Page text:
Fry it up — Hanukkah foods include doughnuts, latkes and lore

You can’t forget about other starchier staple — latke, or potato pancake

Categories: Food, Life & Arts

“Anything with oil.”

That’s how Rabbi Matt Cutler responded when asked what foods his family and congregation enjoy during Hanukkah. “Donuts, latkes—fried foods.” It all hearkens back to the story of Hanukkah we’ve all come to know, he said, before explaining that the holiday itself is a minor one in the Jewish faith.

“There was a war, and the Maccabees defeated the Assyrian army. The temple, which was the center of Jewish life there had been under siege, and when the Maccabees finally recaptured it, there was only one vial of oil left to light the temple.”

They lit the oil anyway and according to the folklore, it lasted eight days. “The miracle is that that little bit of oil lasted much longer than it should have,” he said.

To honor that miracle, Rabbi Cutler said it’s now traditional to enjoy foods prepared with oil.

This includes Israeli donuts known as sufganiyah which are usually jelly-filled and dusted with powdered sugar, but can also be filled with custard or caramel. Rabbi Cutler likes to tell the tale of what happened when Dunkin’ Donuts opened locations in Tel Aviv and Jerusalem a few decades ago.

“It was one of the most successful franchises in Dunkin’ Donuts history,” he said. “It was such a novelty in the ’80s, people would flock from everywhere to buy them.”


But you can’t forget about the other starchier Hanukkah staple—the latke, or potato pancake.

“If you want to create quite the controversy, ask whether someone takes their latkes with sour cream or apple sauce,” he said. Tangy or sweet is a constant debate which polarizes most families. Disclaimer: The Cutlers enjoy the sweeter variety when dining at home, but he’s quick to mention that he likes them both ways.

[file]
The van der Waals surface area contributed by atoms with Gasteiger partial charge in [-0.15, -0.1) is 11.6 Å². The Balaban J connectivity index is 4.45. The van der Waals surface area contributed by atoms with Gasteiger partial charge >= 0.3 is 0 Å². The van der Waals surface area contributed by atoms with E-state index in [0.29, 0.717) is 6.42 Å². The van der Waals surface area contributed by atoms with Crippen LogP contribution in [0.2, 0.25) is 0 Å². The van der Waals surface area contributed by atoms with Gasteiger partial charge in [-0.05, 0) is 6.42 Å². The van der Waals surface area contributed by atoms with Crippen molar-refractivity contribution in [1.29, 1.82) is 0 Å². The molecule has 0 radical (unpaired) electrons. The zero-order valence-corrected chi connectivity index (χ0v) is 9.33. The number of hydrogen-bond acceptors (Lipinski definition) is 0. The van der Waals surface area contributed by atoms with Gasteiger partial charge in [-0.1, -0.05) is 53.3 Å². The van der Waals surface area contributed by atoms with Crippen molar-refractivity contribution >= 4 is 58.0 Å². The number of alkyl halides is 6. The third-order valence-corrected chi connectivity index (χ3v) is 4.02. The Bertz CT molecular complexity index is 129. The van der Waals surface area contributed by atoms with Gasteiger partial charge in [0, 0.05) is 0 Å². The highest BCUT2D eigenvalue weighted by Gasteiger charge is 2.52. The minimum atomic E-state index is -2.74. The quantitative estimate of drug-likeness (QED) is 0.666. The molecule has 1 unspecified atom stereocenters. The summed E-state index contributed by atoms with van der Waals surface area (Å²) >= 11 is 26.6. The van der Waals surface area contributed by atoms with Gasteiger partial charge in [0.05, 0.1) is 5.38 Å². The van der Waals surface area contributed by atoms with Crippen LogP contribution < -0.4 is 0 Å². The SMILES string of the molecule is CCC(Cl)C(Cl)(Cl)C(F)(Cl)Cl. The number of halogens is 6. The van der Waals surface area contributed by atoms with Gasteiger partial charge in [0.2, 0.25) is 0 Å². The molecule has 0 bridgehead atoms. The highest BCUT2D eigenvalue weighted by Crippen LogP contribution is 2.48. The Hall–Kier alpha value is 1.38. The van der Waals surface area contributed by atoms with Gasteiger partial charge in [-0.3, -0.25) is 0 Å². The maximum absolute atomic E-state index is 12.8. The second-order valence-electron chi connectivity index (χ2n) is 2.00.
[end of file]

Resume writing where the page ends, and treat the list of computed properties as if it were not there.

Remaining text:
As far as the significance, Rabbi Cutler points to another great piece of folklore: “I don’t know if there’s any historical truth to it at all, but I love it.”

According to what he’s heard, the reason why potato pancakes became popular is that Jews in Eastern Europe were very poor, and wouldn’t let anything go to waste.

“The story goes that they would take the potato, put holes in it and a small wick and make a menorah out of it,” he said. Then once it went out, they chopped it up and fried it. Practical and delicious.

These days, Rabbi Cutler relies on Mona Golub, a member of his congregation at Congregation Gates of Heaven, to do the prep work. “We’ve been using Mona’s batter for the last couple of years,” he said. “She hand-grates hundreds of potatoes, and then sells the batter at our synagogue as a fundraiser. She is literally the latke lady of our community.”

“She’ll fill up the Congregation refrigerator and we’ll tell people to come on over and grab it before it’s gone.”

Lucky for him he gets to call first dibs.

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